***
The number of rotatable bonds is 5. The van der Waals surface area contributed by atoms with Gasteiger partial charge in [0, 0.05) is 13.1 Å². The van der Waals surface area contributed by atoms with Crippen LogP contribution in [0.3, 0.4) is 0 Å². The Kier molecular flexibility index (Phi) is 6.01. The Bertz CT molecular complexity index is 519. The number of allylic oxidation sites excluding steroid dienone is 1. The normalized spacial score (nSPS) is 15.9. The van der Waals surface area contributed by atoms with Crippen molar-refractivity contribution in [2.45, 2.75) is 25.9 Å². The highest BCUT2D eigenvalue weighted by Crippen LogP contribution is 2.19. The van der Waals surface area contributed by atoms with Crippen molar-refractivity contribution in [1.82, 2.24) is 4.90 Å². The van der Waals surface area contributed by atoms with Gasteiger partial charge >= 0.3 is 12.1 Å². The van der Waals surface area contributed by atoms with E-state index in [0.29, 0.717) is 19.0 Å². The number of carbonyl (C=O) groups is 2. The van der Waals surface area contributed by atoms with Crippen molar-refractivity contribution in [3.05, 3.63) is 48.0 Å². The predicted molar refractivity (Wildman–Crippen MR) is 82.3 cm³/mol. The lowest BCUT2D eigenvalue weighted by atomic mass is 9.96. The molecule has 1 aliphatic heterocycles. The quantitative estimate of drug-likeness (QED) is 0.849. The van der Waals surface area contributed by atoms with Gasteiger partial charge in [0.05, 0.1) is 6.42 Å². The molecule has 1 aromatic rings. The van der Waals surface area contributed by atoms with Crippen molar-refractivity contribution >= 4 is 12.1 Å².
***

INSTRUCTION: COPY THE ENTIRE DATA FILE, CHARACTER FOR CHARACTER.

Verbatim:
The number of rotatable bonds is 5. The van der Waals surface area contributed by atoms with Gasteiger partial charge in [0, 0.05) is 13.1 Å². The van der Waals surface area contributed by atoms with Crippen LogP contribution in [0.3, 0.4) is 0 Å². The Kier molecular flexibility index (Phi) is 6.01. The Bertz CT molecular complexity index is 519. The number of allylic oxidation sites excluding steroid dienone is 1. The normalized spacial score (nSPS) is 15.9. The van der Waals surface area contributed by atoms with Crippen molar-refractivity contribution in [2.45, 2.75) is 25.9 Å². The highest BCUT2D eigenvalue weighted by Crippen LogP contribution is 2.19. The van der Waals surface area contributed by atoms with Crippen molar-refractivity contribution in [1.82, 2.24) is 4.90 Å². The van der Waals surface area contributed by atoms with Gasteiger partial charge >= 0.3 is 12.1 Å². The van der Waals surface area contributed by atoms with E-state index in [0.29, 0.717) is 19.0 Å². The number of carbonyl (C=O) groups is 2. The van der Waals surface area contributed by atoms with Crippen molar-refractivity contribution in [3.05, 3.63) is 48.0 Å². The predicted molar refractivity (Wildman–Crippen MR) is 82.3 cm³/mol. The lowest BCUT2D eigenvalue weighted by atomic mass is 9.96. The molecule has 1 aliphatic heterocycles. The quantitative estimate of drug-likeness (QED) is 0.849. The van der Waals surface area contributed by atoms with Gasteiger partial charge in [0.05, 0.1) is 6.42 Å². The molecule has 1 aromatic rings. The van der Waals surface area contributed by atoms with Crippen molar-refractivity contribution >= 4 is 12.1 Å².